In a speech on Tuesday, U.S. President Barack Obama clarified the trajectory of the United States’ war in Afghanistan. While it has been known for some time that U.S. and NATO troops would formally withdraw from Afghanistan at the end of 2014, little was known about the precise number of troops that the U.S. would be willing to leave behind as part of the U.S.-Afghanistan Bilateral Security Agreement (an agreement that has yet to be signed). Obama noted that according to the latest timetable for the Afghanistan withdrawal, the United States would reduce its troop count from 32,000 to just shy of 10,000. The U.S. troop presence in Afghanistan peaked at 101,000 in 2011. The withdrawal will continue well into 2015 and 2016, with the troop presence halving in both of those years.
The withdrawal from Afghanistan will allow for U.S. military resources to be used to fight terrorism across the Middle East and North Africa, Obama said. Obama will deliver the commencement address at the U.S. Military Academy at West Point tomorrow and is expected to broadly outline his foreign policy priorities in the coming year, including the implications of the Afghanistan withdrawal for U.S. policy in the Middle East and North Africa. He is also expected to address some of the criticisms of his administration’s handling of the crises in Syria and Ukraine. In his speech on Tuesday, Obama did not mention the implications of the withdrawal from Afghanistan for the Asia-Pacific region. Part of the “Pivot” or “Rebalance” to Asia — broadly the policy the United States aims to pursue in the Asia-Pacific — is to reallocate U.S. military assets from the Middle East and Afghanistan to East Asia.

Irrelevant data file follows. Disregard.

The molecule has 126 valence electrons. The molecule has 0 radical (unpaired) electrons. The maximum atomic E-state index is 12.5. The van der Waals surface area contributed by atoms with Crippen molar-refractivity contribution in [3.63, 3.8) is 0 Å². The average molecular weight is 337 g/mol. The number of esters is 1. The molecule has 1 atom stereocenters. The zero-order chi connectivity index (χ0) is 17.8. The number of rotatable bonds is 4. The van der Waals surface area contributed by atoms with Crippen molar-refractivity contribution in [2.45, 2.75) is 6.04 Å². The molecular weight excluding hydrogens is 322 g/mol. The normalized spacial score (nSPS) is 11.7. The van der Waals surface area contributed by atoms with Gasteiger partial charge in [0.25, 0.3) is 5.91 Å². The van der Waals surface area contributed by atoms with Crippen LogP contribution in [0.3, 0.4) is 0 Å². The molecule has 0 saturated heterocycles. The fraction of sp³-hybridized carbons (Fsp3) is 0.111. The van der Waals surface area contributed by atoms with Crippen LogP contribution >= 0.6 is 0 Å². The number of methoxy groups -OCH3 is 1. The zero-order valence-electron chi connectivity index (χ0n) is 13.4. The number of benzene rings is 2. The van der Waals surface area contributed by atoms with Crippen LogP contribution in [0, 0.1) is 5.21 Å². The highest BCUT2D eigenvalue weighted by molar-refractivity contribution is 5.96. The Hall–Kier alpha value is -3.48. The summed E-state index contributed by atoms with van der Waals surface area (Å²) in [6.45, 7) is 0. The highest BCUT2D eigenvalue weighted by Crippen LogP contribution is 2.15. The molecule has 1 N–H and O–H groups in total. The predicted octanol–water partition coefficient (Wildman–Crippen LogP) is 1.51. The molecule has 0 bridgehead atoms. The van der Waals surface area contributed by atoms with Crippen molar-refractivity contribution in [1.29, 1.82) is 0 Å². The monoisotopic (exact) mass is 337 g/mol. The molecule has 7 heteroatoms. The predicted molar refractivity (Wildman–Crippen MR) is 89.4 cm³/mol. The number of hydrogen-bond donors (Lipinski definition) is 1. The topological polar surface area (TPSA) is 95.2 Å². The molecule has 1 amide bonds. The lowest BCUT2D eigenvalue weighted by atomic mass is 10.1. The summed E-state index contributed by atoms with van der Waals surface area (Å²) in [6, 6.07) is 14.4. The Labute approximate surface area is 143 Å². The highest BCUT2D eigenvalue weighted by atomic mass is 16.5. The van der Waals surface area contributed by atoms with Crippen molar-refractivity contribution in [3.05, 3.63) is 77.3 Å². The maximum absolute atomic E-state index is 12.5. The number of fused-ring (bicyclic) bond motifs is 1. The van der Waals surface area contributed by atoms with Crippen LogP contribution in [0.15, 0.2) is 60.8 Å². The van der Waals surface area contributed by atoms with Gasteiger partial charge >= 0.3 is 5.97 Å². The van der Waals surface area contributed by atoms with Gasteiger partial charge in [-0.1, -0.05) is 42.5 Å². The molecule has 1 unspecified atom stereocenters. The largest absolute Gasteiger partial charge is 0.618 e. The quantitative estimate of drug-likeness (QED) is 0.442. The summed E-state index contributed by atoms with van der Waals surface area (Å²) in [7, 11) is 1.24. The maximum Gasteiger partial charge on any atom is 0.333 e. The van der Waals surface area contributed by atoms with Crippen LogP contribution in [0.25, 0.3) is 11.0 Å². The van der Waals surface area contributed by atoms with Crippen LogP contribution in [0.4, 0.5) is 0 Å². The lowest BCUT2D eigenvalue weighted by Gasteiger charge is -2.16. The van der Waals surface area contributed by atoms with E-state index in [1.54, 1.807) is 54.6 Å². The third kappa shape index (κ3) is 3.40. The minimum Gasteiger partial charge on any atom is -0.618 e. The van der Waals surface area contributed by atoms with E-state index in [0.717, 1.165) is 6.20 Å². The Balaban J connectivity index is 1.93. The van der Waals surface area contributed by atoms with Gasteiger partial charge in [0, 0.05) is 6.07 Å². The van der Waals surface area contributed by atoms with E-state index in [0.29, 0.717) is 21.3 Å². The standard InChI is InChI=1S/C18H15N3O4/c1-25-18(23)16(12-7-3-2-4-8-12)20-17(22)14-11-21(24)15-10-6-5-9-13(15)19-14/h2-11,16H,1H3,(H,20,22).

Obama addressed the public perceptions around the war in Afghanistan which is the longest war the United States has fought in its history. “Americans have learned that it’s harder to end wars than it is to begin them,” he said. “Yet this is how wars end in the 21st century.” “We have to recognize Afghanistan will not be a perfect place, and it is not America’s responsibility to make it one,” he added. Although Americans have grown tired of the Afghan war, recent polling by ABC News and the Washington Post showed that just over half of all Americans (55 percent) favor a post-2014 troop presence in Afghanistan for training and anti-insurgency operations — the precise objective of the post-BSA troops. While a majority favored maintaining a troop presence, 66 percent of all Americans said that the war has not been worth fighting, with 50 percent agreeing strongly that the war in Afghanistan was ill-conceived.
Obama’s declarations on Afghanistan this Tuesday were largely unilateral. As the incumbent Afghan president, Hamid Karzai, prepares to leave office following the run-off elections in June, the Obama administration is looking forward to dealing with his successor. In recent months, Karzai and Obama have seldom talked. When Obama traveled to Afghanistan on May 25 to speak with U.S. troops, he did not meet with Karzai. In his final year in office, Karzai has largely not cooperated with the United States, stubbornly refusing to sign the BSA and pursuing back-channel negotiations with the Taliban.
Here are Obama’s complete remarks on Afghanistan.